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Tear Down the Walls By Becoming More Comfortable First

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Nothing in life is to be feared, it is only to be understood. Now is the time to understand more, so that we may fear less. - Marie Curie

Walk into tense situation as relaxed and comfortable as you can.

Consider a person afraid of water -- a common fear. You can teach that person technique all day, but the person's absolute dread of drowning totally blocks them from proper arm and leg motions. If a person is panicked, he is unable to learn. However, if the person alters his relationship with the water, then slowly enjoying standing in the water, progressing to putting his head under the water and enjoys himself, then he changes his state of mind and body so that he can then learn quickly and effectively. Eventually he can go into deep water, go scuba diving, because the water has become fun and relaxing.

If you are having problems interacting with someone else, one of the underlying reasons may be that you are anxious. Remember the terror of interviewing for a first job that you really wanted? A first date? In those situations, sometimes we learn the hard way. But consider something you found enjoyable. Was it easier to get better, because you wanted to do more of it?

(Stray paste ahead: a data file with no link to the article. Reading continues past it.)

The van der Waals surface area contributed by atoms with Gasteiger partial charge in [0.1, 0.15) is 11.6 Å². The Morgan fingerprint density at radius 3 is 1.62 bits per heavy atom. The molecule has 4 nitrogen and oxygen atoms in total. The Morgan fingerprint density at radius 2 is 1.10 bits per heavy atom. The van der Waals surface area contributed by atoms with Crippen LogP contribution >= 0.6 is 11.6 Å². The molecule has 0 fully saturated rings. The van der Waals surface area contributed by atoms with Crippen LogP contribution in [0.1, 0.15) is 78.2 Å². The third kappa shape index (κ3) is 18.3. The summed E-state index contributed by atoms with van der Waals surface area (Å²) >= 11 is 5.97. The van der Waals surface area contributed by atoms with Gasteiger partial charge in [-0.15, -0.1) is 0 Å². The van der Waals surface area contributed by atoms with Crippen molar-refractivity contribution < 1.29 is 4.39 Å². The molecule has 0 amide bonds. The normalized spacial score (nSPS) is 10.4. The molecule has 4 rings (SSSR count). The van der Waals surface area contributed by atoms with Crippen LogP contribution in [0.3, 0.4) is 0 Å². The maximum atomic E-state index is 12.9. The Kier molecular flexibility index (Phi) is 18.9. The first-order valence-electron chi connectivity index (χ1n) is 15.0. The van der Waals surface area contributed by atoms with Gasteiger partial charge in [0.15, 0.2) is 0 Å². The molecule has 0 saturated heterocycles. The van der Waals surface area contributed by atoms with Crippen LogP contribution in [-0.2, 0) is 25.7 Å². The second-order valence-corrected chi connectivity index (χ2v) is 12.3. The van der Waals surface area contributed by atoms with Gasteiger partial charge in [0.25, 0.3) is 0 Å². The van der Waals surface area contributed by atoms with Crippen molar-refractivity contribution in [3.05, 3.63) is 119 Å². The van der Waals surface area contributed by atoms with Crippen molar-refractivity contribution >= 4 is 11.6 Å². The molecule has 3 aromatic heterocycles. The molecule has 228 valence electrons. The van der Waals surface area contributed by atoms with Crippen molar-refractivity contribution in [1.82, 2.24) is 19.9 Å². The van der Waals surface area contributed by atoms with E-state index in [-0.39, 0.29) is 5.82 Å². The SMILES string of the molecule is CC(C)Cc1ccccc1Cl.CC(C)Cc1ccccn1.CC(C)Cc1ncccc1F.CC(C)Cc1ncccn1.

Anxiety and discomfort can flip quickly into anger and defensiveness. This is especially true when the other person pushes your buttons. When you have a higher degree of comfort, ease and rapport follow. When you have discomfort, treat it as a learning opportunity. Maybe you begin to recognize how uncomfortable you are with people in authority positions. Maybe you discover you are uncomfortable with a person from a background you have never spent any time around. The less you go into denial and accept discomfort as expected, the easier it will then be to relax.

Begin by accepting anxiety rather than denying its existence. Be aware of tension in your body. After acknowledging the discomfort, release it. Like swimming, not everything comes from working harder. If something is enjoyable and easy, you want more of it. Relax around the person with whom you are working things out.

My next post will build on this idea by focusing on making the other person comfortable so that person can release their hostility.

To learn more about the importance of communication skills particularly in negotiation and conflict resolution, read about the solutions, results and publications Grande Lum has created at Accordence, Inc.
For further discussion, contact Grande at grandelum@accordence.com

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